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  2. Kato Sai Jedi Grand Master

    Member Since:
    Apr 27, 2014
    star 4
    Originally, yes it was very black and white. However, since the Prequels there has been a shift towards balance over black and white. Gray Jedi are becoming more popular and considered the true minded force users.
  3. rdhight Jedi Grand Master

    Member Since:
    Apr 8, 2014
    star 3
    It's black and white, but not too black and white. In real life we have crooked businessmen and standup guys who are perhaps just a little to one side or another, but we also have heroes and monsters. Star Wars has exemplars of good and evil, but there are also characters like Han, Watto, and Jango who come across as one shade of gray or another.

    Real life isn't all black and white, but it isn't all gray either. Real life has its terrorists, Nazis, etc. just as Star Wars has its Sith. I don't feel like Star Wars is overdosed on black-and-white.
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  4. thejeditraitor Chosen One

    Member Since:
    Aug 19, 2003
    star 4
    it's not black an white at all. the pt shows the jedi fighting in a war they didn't even want. the whole point is showing that doing the right thing is sometimes ambiguous. dooku is the perfect example of making bad choices for what he felt were the right reasons. you have no argument. i suggest you go back and watch the films again.
    Last edited by thejeditraitor, May 28, 2014
  5. DRush76 Force Ghost

    Member Since:
    Jan 25, 2008
    star 4



    The saga did exactly what you had stated. This is the reason why there is so much debate regarding the choices and beliefs of the major characters - especially in the PT.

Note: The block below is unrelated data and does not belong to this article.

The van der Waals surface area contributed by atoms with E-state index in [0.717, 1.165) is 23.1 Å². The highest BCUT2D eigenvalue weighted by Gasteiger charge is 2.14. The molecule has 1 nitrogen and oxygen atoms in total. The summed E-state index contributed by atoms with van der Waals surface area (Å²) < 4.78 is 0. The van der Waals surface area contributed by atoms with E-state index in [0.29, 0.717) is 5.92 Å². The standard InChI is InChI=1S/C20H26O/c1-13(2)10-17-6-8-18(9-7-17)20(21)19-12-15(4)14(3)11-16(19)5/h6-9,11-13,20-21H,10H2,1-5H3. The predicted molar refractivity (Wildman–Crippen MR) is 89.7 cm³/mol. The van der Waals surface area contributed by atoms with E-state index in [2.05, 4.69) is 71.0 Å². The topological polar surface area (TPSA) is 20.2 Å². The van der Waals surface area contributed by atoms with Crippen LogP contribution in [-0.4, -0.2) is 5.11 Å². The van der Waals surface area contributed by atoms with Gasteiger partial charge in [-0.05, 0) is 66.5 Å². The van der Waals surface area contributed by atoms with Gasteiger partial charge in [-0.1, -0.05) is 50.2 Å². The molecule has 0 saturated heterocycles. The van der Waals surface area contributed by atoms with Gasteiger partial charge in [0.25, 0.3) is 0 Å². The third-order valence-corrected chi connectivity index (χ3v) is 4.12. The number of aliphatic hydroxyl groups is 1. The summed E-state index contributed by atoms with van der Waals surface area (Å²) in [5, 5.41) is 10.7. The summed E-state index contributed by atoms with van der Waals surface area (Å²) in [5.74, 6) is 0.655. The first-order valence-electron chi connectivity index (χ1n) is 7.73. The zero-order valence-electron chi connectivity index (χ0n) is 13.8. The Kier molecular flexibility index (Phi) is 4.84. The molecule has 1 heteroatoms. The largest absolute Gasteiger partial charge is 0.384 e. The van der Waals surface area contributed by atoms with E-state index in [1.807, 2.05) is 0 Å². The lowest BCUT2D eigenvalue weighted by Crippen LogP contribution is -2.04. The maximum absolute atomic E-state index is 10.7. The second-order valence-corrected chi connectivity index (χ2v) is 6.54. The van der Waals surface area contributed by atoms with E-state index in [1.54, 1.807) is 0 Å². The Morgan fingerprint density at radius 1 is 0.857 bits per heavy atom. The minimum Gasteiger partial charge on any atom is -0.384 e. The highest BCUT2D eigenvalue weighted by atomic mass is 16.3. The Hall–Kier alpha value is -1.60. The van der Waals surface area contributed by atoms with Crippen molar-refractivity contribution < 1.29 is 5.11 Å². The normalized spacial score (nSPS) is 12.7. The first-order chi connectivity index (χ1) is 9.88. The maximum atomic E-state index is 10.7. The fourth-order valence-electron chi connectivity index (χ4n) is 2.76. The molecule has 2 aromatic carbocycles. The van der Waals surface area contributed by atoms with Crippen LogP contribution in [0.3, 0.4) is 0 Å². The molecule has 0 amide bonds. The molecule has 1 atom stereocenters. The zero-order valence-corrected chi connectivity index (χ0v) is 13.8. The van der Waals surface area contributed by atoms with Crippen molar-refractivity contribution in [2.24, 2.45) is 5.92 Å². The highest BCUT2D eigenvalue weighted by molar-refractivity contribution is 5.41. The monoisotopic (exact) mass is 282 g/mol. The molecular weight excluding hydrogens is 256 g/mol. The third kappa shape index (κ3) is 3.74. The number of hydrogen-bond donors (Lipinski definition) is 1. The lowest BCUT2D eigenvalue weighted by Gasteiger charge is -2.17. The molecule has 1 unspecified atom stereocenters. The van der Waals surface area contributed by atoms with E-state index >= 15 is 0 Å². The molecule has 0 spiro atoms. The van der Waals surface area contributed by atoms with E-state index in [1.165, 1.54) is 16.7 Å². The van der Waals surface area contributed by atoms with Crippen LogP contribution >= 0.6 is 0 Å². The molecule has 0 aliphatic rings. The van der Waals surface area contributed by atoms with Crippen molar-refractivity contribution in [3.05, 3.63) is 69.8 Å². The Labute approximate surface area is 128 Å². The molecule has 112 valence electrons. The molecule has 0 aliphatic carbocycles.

6. bstnsx704 Jedi Grand Master

    Member Since:
    Mar 11, 2013
    star 3
    Seeing as the prequels heavily feature the Jedi fighting alongside the future-Empire and the films' Separatist villains essentially plant the seeds for the heroic Rebellion of the original films, I'd hardly call anything too black and white.




    Anakin?

    Dooku?
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  7. darth-sinister Manager Emeritus

    Member Since:
    Jun 28, 2001
    star 9

    That's an EU creation. Nothing has changed about what a Jedi is and what a Sith Lord is. Balance wasn't about how they used the Force, but about undoing the damage Palpatine caused.
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  8. DRush76 Force Ghost

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    Jan 25, 2008
    star 4
    Huh?:confused:
  9. darth-sinister Manager Emeritus

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    Jun 28, 2001
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    Kato was referring to the idea of Gray Jedi, like those in the "Legacy" EU. The ones that serve under Emperor Ronan Fel who were good, but used aggression to fight. I was saying that balance wasn't the fact that it is okay to use fear, anger and hate to get the job done. That part didn't change.
  10. Kato Sai Jedi Grand Master

    Member Since:
    Apr 27, 2014
    star 4